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Davis, California

Friday, July 19, 2024

City of Davis hosts movie viewing in remembrance of Executive Order 9066

“And Then They Came For Us” discusses Japanese American Internment during World War II 


By ALMA CULVERWELL city@theaggie.org 


On Feb. 26, the city of Davis hosted a community viewing session of the film “And Then They Came For Us” in recognition of Executive Order 9066 at the Veterans Memorial Theater. Executive Order 9066 was the bill that led to Japanese American internment during World War II. 

The event was free for the public to attend and co-sponsored by Davis Asians for Racial Equity, Davis Phoenix Coalition, UC Davis Asian American Studies and the city of Davis’ Human Relations Commission. The doors for the event opened at 5:30 p.m. with the film viewing starting at 6 p.m., followed by presentations and a Q&A session directly after. An estimated 275 people attended the event. 

Pattie Fong, lead organizer of the event, commented on the goals she had when planning. She originally came up with the idea to hold the event in January and began outreach in her local volunteer newspaper, Currents.

“The goal of this event is to have more people knowledgeable about the impact of Executive Order 9066 because the hysteria of WWII against Japanese Americans is repeating in our contemporary lives,” Fong said. “Muslim bans, refugees at the southern border being called criminals, teachers/librarians who sponsor LGBTQ+ events being called perverts and molesters, etc. The fake news is all around us and the politicians are fueling the hate.”

“And Then They Came For Us” is a 2017 documentary directed by Abby Ginzberg and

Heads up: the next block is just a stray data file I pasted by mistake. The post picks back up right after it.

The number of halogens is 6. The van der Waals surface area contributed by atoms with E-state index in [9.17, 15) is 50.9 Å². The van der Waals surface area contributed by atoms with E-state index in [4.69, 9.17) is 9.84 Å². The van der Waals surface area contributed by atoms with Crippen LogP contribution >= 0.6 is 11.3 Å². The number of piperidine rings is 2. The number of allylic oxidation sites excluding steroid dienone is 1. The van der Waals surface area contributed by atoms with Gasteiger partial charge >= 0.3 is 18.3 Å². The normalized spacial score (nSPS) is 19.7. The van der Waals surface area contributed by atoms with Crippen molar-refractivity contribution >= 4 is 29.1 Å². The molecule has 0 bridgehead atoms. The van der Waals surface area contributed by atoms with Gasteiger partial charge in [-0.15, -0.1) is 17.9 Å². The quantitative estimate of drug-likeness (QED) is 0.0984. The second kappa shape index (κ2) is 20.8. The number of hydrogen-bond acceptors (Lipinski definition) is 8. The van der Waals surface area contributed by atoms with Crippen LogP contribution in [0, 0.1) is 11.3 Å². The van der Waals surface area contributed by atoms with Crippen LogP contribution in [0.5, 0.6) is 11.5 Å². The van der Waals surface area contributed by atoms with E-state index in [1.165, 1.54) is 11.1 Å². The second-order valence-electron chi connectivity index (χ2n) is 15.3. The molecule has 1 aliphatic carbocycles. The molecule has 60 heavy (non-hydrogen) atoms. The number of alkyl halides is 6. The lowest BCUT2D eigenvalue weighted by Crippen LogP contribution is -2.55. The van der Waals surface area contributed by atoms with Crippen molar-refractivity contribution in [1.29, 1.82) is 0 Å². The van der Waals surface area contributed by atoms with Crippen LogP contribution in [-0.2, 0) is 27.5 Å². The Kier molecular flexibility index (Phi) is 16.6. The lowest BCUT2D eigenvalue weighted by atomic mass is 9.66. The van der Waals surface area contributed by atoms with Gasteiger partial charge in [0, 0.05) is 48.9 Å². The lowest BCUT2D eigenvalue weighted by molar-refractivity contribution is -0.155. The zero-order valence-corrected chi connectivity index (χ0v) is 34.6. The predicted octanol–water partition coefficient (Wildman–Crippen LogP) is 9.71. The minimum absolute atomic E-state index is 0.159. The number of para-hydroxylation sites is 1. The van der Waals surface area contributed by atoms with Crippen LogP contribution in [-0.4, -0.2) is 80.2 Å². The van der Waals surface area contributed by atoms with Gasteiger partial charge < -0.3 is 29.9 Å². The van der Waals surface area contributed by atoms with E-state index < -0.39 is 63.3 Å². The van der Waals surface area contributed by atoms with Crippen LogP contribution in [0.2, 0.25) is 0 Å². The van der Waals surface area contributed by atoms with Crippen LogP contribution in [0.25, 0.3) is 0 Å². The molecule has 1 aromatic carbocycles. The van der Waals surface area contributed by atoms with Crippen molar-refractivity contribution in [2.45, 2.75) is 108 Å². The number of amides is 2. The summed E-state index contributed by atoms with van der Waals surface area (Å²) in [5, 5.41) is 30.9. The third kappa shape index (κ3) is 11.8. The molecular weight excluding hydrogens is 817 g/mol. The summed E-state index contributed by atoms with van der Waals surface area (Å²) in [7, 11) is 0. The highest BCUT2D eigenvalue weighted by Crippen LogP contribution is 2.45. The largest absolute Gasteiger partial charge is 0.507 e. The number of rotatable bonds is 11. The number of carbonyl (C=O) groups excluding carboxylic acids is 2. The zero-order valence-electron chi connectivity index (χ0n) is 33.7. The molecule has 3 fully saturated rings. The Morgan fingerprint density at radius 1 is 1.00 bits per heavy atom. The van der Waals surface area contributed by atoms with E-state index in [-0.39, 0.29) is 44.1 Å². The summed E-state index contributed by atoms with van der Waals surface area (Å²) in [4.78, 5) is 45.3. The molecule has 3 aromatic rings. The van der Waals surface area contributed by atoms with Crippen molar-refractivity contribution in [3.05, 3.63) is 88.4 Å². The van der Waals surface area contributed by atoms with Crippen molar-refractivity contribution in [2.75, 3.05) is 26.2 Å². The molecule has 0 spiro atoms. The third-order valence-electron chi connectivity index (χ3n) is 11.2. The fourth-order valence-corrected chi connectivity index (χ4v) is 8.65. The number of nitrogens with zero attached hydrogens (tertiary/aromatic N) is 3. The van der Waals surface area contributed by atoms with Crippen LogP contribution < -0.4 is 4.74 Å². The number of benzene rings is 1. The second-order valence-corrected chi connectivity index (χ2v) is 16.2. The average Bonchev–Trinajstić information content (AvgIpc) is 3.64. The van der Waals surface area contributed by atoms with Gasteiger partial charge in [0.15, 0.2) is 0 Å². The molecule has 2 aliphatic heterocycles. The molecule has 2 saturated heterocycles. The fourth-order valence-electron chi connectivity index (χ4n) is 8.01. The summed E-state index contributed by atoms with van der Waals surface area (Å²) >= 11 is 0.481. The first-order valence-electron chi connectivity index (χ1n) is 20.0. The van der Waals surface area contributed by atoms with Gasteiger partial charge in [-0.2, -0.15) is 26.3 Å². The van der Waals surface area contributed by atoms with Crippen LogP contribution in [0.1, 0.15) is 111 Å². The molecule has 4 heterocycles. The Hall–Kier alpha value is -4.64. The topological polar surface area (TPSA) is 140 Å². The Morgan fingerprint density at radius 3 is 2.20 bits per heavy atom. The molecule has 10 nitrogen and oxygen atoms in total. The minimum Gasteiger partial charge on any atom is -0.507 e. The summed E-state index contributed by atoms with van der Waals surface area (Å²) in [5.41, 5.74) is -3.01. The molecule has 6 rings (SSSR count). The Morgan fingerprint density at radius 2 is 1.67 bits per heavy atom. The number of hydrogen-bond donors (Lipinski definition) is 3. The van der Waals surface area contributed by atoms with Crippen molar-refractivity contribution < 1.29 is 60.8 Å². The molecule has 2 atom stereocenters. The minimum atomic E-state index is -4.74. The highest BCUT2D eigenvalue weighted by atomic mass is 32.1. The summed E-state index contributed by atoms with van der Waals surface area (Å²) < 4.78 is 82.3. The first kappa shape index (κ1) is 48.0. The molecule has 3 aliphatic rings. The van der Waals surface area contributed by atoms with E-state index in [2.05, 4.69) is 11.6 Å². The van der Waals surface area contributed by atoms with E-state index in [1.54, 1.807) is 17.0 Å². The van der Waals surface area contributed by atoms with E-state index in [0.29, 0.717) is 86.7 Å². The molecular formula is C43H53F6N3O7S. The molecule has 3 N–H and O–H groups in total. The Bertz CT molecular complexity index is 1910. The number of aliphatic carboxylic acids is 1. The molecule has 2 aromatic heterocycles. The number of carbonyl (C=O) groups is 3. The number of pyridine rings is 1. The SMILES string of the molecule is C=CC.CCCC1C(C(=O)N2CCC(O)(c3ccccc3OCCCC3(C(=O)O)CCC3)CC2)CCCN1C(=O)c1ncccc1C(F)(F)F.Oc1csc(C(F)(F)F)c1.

Ken Schneider. The film retells the history of Japanese American internment during World War II and follows current-day Japanese American activists speaking out against the Muslim registry and travel ban.  

Dawn Yackzan, a community member who attended the viewing, described her feelings about the event. 

Pattie Fong’s Japanese Remembrance Event at the Veteran’s Memorial was wonderful,” Yackzan said. “I learned important history and new details of the traumatic events forced upon Japanese Americans. I teared up when listening to some speakers. I loved the side comments from the audience members, some of whom were historians, giving context and personal details.”

Yackzan went on to describe some of the logistics of the event. 

“[Fong] had a comprehensive PowerPoint running in the background with decades of photographs and publications from 1942 to the Feb. 2024 Koramatsu ribbon cutting with paintings done by Toni Rizzo and community [members],” Yackzan said. “Fong’s Japanese Remembrance program was as moving as it was important.”

Fong noted her extensive background research and interest in the Woodland and Yolo County archives surrounding Executive Order 9066.

“I [spent] many days and hours reviewing microfiche of historic Davis Enterprise and Woodland Democrat newspapers, [which are] available at the public libraries,” Fong said.  “The Yolo County Archives [were] also helpful with research on the Winters Express newspaper, WWII records […] and Yolo County government records.”

Fong emphasized the importance of familiarizing the community with Executive Order 9066 and raising awareness of ongoing current-day events. She added that she would love to assist with future similar events moving forward.

“This conversation is also a learning opportunity for the entire community to acknowledge [that] institutionalized hate is a prime example of critical race theory and [to] recognize that the hateful speech against southern border refugees, Muslims, Asian American Pacific Islanders [and the] LGBTQ+ [community] is the same hate articulated by a verbal minority who directly or indirectly urge harm and violence against specific groups in our community,” Fong said. “We need to recognize hate, feel empowered to denounce it and be good bystanders to stand with those being targeted, even today.”


Written by: Alma Culverwell city@theaggie.org 



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